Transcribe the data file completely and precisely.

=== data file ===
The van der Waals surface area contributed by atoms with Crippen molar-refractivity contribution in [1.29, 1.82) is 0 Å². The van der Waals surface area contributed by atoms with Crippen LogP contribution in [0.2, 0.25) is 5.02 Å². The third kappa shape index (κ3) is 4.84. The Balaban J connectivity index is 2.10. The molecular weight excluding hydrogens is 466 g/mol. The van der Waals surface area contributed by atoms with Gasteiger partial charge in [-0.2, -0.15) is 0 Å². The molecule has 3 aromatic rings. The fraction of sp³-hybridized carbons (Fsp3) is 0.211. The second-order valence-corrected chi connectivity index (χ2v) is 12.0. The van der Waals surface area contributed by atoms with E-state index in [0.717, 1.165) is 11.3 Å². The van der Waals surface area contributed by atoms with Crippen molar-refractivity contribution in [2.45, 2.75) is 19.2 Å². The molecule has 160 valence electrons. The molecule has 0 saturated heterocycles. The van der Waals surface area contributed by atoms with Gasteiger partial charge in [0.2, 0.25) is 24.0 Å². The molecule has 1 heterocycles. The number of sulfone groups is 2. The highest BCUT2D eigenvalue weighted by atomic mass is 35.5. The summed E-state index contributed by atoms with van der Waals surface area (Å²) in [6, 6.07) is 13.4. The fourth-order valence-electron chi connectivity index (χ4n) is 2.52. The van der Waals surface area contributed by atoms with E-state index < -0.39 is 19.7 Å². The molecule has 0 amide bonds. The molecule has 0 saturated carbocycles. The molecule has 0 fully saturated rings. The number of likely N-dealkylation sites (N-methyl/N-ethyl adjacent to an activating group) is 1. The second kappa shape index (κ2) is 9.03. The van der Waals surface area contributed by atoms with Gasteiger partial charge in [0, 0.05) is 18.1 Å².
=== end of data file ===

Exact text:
The van der Waals surface area contributed by atoms with Crippen molar-refractivity contribution in [1.29, 1.82) is 0 Å². The van der Waals surface area contributed by atoms with Crippen LogP contribution in [0.2, 0.25) is 5.02 Å². The third kappa shape index (κ3) is 4.84. The Balaban J connectivity index is 2.10. The molecular weight excluding hydrogens is 466 g/mol. The van der Waals surface area contributed by atoms with Gasteiger partial charge in [-0.2, -0.15) is 0 Å². The molecule has 3 aromatic rings. The fraction of sp³-hybridized carbons (Fsp3) is 0.211. The second-order valence-corrected chi connectivity index (χ2v) is 12.0. The van der Waals surface area contributed by atoms with E-state index in [0.717, 1.165) is 11.3 Å². The van der Waals surface area contributed by atoms with Crippen molar-refractivity contribution in [2.45, 2.75) is 19.2 Å². The molecule has 160 valence electrons. The molecule has 0 saturated heterocycles. The van der Waals surface area contributed by atoms with Gasteiger partial charge in [0.2, 0.25) is 24.0 Å². The molecule has 1 heterocycles. The number of sulfone groups is 2. The highest BCUT2D eigenvalue weighted by atomic mass is 35.5. The summed E-state index contributed by atoms with van der Waals surface area (Å²) in [6, 6.07) is 13.4. The fourth-order valence-electron chi connectivity index (χ4n) is 2.52. The van der Waals surface area contributed by atoms with E-state index < -0.39 is 19.7 Å². The molecule has 0 amide bonds. The molecule has 0 saturated carbocycles. The molecule has 0 fully saturated rings. The number of likely N-dealkylation sites (N-methyl/N-ethyl adjacent to an activating group) is 1. The second kappa shape index (κ2) is 9.03. The van der Waals surface area contributed by atoms with Gasteiger partial charge in [0, 0.05) is 18.1 Å².